Specifically, the Supreme Court invalidated the NCDOT's conditions that the residential developer would need to (1) increase "grade" at an existing railroad crossing, meaning the developer would need to build a bridge over or dig a tunnel under the railroad crossing and (2) obtain the approval of the railroad companies owning and operating the crossing for the "grade change". 

In striking the NCDOT driveway permit conditions, the Supreme Court's analysis takes a literal and arguably restrictive view of the Department's powers pursuant to NCGS 136-18(29), the "Driveway Permit Statute": "This statute authorizes DOT to require applicants to construct and dedicate to the public use certain improvements in exchange for driveway access to, inter alia, secondary roads that average at least 4,000 cars per day. Those improvements are acceleration and deceleration lanes, traffic storage lanes, and medians. The statute additionally empowers DOT to establish policies and adopt rules that regulate the size, location, direction of traffic flow, and construction of connections of a private driveway to a public road. The terms of the statute authorize no further DOT regulation of driveway connections and do not permit the denial of reasonable access to the public highway system."

II.  Riparian Rights and Inverse Condemnation
In L&S Water Power, Inc. v. Piedmont Triad Regional Water Authority, downstream plaintiff hydroelectric power plants claimed inverse condemnation against upstream defendant public water authority over the diversion of water from the Deep River basin. 

Plaintiff claimed that the upstream diversion by the public water company--which, it should be said, was done to "satisfy its projected water demand for the next 50 years or more"--decreased downstream flow and amounted to a taking of plaintiff's riparian rights.  Defendant claims the "reasonable use" doctrine insulates it from liability and, in any event, the State impoundment statutes and North Carolina Environmental Management Commission certificate ("EMC certificate") also protect .

The North Carolina Court of Appeals found in favor of the plaintiffs and determined a taking had taken place, requiring the payment of compensation.  The Court of Appeals held that (1) the "reasonable use" doctrine does not apply to inverse condemnation proceedings, like this one, and (2) nothing in the impoundment statutes or in the EMC certificate excuses a government from paying just compensation.  The Supreme Court affirmed in a per curiam opinion.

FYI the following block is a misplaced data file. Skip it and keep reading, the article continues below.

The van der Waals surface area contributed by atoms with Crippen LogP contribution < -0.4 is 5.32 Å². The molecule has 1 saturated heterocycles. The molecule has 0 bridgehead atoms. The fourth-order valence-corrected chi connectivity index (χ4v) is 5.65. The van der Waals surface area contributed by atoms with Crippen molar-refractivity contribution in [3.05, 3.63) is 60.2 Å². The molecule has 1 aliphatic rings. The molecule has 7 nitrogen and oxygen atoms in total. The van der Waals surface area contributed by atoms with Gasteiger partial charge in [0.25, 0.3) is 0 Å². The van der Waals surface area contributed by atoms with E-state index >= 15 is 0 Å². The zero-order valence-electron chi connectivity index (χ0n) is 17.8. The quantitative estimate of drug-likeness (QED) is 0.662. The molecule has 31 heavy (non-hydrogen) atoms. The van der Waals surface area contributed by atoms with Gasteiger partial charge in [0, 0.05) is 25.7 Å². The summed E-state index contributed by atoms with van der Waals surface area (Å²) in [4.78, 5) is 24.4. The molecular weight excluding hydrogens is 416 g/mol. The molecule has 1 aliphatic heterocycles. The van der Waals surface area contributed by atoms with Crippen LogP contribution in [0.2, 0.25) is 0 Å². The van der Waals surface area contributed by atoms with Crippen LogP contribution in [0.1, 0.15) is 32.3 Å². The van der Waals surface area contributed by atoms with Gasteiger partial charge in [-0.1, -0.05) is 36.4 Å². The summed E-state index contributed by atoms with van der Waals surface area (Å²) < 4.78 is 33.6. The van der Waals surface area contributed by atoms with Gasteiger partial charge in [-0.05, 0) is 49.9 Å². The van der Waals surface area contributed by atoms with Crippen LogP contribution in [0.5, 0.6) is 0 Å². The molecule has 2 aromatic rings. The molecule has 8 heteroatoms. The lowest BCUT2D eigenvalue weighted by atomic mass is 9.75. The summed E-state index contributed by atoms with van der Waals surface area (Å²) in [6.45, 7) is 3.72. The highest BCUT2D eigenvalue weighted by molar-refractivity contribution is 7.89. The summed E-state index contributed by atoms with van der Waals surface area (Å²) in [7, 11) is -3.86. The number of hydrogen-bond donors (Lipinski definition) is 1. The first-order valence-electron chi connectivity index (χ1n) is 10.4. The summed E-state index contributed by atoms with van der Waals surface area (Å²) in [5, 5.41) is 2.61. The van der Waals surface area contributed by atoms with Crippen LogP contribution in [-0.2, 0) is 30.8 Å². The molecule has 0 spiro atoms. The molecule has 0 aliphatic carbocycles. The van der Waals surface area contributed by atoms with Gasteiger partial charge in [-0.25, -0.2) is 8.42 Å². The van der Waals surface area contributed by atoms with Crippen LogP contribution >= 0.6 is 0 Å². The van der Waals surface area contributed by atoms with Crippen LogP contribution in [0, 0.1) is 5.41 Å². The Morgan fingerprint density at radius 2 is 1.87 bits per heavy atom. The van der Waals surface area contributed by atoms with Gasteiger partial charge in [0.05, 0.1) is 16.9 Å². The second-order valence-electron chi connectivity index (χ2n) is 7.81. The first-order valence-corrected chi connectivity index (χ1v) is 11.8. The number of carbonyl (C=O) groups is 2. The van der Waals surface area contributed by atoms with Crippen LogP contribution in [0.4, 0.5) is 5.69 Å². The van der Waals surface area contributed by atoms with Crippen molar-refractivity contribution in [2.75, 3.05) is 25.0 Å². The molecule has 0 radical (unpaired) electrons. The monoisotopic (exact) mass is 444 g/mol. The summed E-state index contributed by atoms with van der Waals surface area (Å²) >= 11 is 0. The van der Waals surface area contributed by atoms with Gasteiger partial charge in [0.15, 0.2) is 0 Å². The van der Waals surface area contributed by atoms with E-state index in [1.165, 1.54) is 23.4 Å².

III.  Loan Foreclosures and Deficiency Lawsuits
In Blue Ridge Savings Bank, Inc. v. Mitchell, plaintiff filed suit to recover on a loan deficiency.  Plaintiff loaned defendants $130,000, secured by certain property.  Defendants defaulted on the promissory note, at which point plaintiff foreclosed and purchased the property at public sale for $100,000, leaving a $30,000 deficiency.  Defendant fended plaintiff's attempt to recover the deficiency amount on the basis that plaintiff's $100,000 bid was "substantially less than the property's true value" in violation of NCGS 45-21.36.

Distinguishing Supreme Court precedent that a 20% difference between appraised value and sale price triggers the protections of NCGS 45-21.36, the Court of Appeals determined that the 9% difference between appraisal and sale price is not "substantially less" than true value.  The Supreme Court affirmed in a per curiam opinion.

A 9% profit margin isn't bad on real estate, is it?

Mike Thelen practices in Womble, Carlyle's Real Estate Litigation and Land Use practice group. He regularly represents a wide variety of clients, from local governments to businesses, in land use and land development matters in both state and federal venues throughout North Carolina.  Follow the North Carolina Land Use Litigator on the Twitter technological community system ("Twitter") at @nclanduselaw.

Tuesday, February 12, 2013, 1:49 PM

Restrictive Covenants and Home Businesses (or Working from Home)

Great Introduction
Though the economic environment appears to be improving, or maybe it just feels to be improving to the press, times are still less-than-ideal for a number of people.  The benefit to such less-than-ideal employment circumstances is that the true ingenuity of the human mind comes to the fore.  This is not at all to take away from or criticize the benefits of corporate citizenship, of course, but rather to look as fondly as is possible the "brighter" side of the road--creative destruction

I recall hearing an anecdote on NPR several years ago (a timeframe which, sadly and tellingly, could nonetheless encompass this current economic morass) about an interesting anomaly: a small town was the birthplace of a relatively large number of start-up companies, invention and patent claims.  It turns out that the local Boeing plant had either closed or downsized, and those unemployed engineers took it upon themselves to create new wealth.  It's like they say: you can lead a horse to water, but engineers are crazy-creative.

Insanely Smooth Segue
Similarly, current (and ongoing) economic struggles have led a number of individuals to strike out independently on their ideas and skills, outside existing corporate structure.  Here in the Research Triangle Region of North Carolina, for example, we've seen the rise of business/start-up incubators.  Despite such incubator resources, or in some places in the absence of such incubator resources, some new businesses are choosing to operate from home.  

From a land use perspective, operating a business out of a residence can present some unique challenges.  There can be lease issues, restrictive covenant issues, zoning issues, environmental issues (I'm looking at you, home-based nuclear waste disposal company).  

The Lawsuit, Which Is Why We're Here, Talking to Each Other
Last July, the North Carolina Court of Appeals issued an unpublished decision regarding the application of restrictive covenants to a home business--Matthieu v. Miller